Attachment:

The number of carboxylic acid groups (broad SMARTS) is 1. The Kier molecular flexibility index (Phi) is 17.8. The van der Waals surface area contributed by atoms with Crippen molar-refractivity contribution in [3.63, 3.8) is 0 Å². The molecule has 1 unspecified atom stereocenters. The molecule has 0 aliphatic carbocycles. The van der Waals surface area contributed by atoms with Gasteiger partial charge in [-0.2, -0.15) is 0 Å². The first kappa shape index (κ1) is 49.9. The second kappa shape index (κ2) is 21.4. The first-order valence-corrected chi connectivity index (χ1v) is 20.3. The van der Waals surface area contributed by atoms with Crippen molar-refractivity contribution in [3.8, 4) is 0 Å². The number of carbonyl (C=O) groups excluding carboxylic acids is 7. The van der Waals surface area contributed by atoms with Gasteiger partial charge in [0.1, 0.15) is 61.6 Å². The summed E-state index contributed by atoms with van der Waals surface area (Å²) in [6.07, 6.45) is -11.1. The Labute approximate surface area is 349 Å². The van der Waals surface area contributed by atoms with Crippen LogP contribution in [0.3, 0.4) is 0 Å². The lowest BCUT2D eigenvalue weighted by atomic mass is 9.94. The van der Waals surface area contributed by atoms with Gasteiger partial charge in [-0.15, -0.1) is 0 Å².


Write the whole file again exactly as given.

The number of carboxylic acid groups (broad SMARTS) is 1. The Kier molecular flexibility index (Phi) is 17.8. The van der Waals surface area contributed by atoms with Crippen molar-refractivity contribution in [3.63, 3.8) is 0 Å². The molecule has 1 unspecified atom stereocenters. The molecule has 0 aliphatic carbocycles. The van der Waals surface area contributed by atoms with Gasteiger partial charge in [-0.2, -0.15) is 0 Å². The first kappa shape index (κ1) is 49.9. The second kappa shape index (κ2) is 21.4. The first-order valence-corrected chi connectivity index (χ1v) is 20.3. The van der Waals surface area contributed by atoms with Crippen molar-refractivity contribution in [3.8, 4) is 0 Å². The number of carbonyl (C=O) groups excluding carboxylic acids is 7. The van der Waals surface area contributed by atoms with Gasteiger partial charge in [0.1, 0.15) is 61.6 Å². The summed E-state index contributed by atoms with van der Waals surface area (Å²) in [6.07, 6.45) is -11.1. The Labute approximate surface area is 349 Å². The van der Waals surface area contributed by atoms with Crippen LogP contribution in [0.3, 0.4) is 0 Å². The lowest BCUT2D eigenvalue weighted by atomic mass is 9.94. The van der Waals surface area contributed by atoms with Gasteiger partial charge in [-0.15, -0.1) is 0 Å².